One unique musical act that’s something this province has never seen.
“It’s definitely outside the box, so to speak,” Billy Sutton said.
Sutton a native of Harbour Grace, is a member of the traditional/Irish group, Cordeen — a foursome that’s been garnering plenty of attention on both sides of the Atlantic since it first began playing shows this year.
Sutton, along with Graham Wells of St. John’s, have teamed up with renowned Irish performers Benny McCarthy from Deelish Co. Waterford and Conor Moriarty from Kilcummin in the Sliabh Luachra region of County Kerry to bring audiences a special combination of foot-tapping Irish traditional and Newfoundland music.
“This (group) has been a breath of fresh air,” Sutton said. “It’s something that’s really the first of its kind here, as far as I know. It’s very unique.”
Rather than the four members playing their accordions in sync to a tune, they perform more like a four-piece band, each playing a different role — one playing bass, another playing bass percussion, another the melody and the other a backing harmony to the melody.
“I love it because it’s not your conventional style,” Sutton said.
“When we did our string of shows in Ireland earlier the year, every single night, people came up and told us that they didn’t know what to expect, but were walking away highly entertained and fascinated.
“It’s not just four accordions up there (wailing) away.”
Sutton, of the popular traditional/rock group, The Fables, was asked to join the group by Wells, previously of the renowned band The Irish Descendants after Wells hooked up with McCarthy and Moriarty in Ireland, where Wells was attending university.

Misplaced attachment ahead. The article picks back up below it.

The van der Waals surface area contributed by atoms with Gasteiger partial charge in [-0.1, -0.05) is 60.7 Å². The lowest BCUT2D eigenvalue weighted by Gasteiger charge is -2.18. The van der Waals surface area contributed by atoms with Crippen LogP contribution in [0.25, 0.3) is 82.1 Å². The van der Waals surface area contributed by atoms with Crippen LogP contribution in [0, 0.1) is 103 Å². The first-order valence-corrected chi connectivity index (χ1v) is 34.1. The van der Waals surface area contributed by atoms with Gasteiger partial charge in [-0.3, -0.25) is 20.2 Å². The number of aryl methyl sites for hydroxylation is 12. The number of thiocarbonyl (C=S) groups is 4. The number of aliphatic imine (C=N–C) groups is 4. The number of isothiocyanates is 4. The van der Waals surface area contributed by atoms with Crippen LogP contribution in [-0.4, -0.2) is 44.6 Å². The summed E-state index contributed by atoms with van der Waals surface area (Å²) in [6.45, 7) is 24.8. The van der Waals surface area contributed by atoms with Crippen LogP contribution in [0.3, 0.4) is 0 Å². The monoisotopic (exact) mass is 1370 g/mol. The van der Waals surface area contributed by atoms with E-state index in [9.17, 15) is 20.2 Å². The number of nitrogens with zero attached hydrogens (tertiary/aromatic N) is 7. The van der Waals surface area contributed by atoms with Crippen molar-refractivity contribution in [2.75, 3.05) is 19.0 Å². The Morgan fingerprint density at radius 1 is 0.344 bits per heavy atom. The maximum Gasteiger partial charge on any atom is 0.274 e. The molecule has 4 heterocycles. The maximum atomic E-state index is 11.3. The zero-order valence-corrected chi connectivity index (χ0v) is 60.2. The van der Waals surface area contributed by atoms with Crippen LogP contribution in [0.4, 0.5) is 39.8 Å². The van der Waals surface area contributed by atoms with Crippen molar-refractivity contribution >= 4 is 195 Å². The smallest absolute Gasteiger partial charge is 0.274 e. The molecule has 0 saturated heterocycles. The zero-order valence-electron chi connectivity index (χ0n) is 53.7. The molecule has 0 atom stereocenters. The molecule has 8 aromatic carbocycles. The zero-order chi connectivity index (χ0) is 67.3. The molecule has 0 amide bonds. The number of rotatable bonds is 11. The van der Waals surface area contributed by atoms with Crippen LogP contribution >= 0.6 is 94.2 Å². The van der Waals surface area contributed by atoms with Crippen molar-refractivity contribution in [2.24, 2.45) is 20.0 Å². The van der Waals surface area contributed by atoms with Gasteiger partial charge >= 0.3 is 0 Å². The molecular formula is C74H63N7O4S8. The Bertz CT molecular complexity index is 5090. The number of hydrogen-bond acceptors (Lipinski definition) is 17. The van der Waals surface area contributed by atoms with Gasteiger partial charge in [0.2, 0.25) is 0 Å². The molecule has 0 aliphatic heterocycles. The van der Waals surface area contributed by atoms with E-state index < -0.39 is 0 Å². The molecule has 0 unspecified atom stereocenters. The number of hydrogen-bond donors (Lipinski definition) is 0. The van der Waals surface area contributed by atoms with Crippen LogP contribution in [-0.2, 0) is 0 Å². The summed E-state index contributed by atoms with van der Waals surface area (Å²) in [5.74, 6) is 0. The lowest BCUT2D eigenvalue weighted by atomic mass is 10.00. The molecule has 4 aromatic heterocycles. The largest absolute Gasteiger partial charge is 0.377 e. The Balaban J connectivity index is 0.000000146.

Sutton had crossed paths with McCarthy many times over the years from playing shows in Ireland and other shows in Atlantic Canada, including the East Coast Music Awards.
“Amazing musicians,” Sutton said of McCarthy and Moriarty.
McCarthy is a founding member of the iconic traditional group Danu’, while Moriarty is all all-Ireland accordion champion.
“Accordion playing over there (in Ireland) is like hockey here. They start as kids and the caliber of players there is just insane,” Sutton said. “You see 12-year-olds playing as good or better than I’d play in a lifetime.”
The foursome did a multi-show tour in Ireland last spring and decided to record an album, the first half which was recorded in McCarthy’s studio and the other half and mixing completed at Sutton’s studio in St. John’s.
The album “Cordeen: Musical Bridge” was released on iTunes in April to high acclaim.
Last week, the band was nominated for the 2017 Music NL Celtic-Traditional artist of the year.
Three months after the album’s CD release tour in Ireland, the band is setting out on a tour of this province, beginning Tuesday, Sept. 12.
“We’re really looking forward to it,” Sutton said. “Everyone seems to be intrigued by the Irish-Newfoundland connection.”
It’s a connection that goes back centuries, Sutton pointed out.
“It’s not just a musical connection, but a cultural connection,” Sutton said. “A lot of people from this province came from that part of the world. And a lot of our music evolved from that part of the world.
“It’s a great mixture of Newfoundland and Irish styles, which are similar in some ways, but different in the sense that ours is more raw. Theirs is more refined. Together, it’s a great mixture.”
The tour kicks off in Brigus at the Country Corner on Sept. 12. The group will then make stops in Placentia (Cultural Arts Centre, Sept. 13); Bay de Verde (RC Parish Hall, Sept. 14); St. John’s (Gower Street United Church, Sept. 16); Renews (Merrymeeting Arts Centre, Sept. 17); Arnold’s Cove (St. Michael’s Parish Hall, Sept. 18) and English Harbour (Arts Centre, Sept. 19).
They will also play a few short sets — “a teaser,” Sutton said — at the Feile Seamus Creagh Traditional Music Festival today at the Gower Street United Church in St. John’s and in Ferryland on Sunday.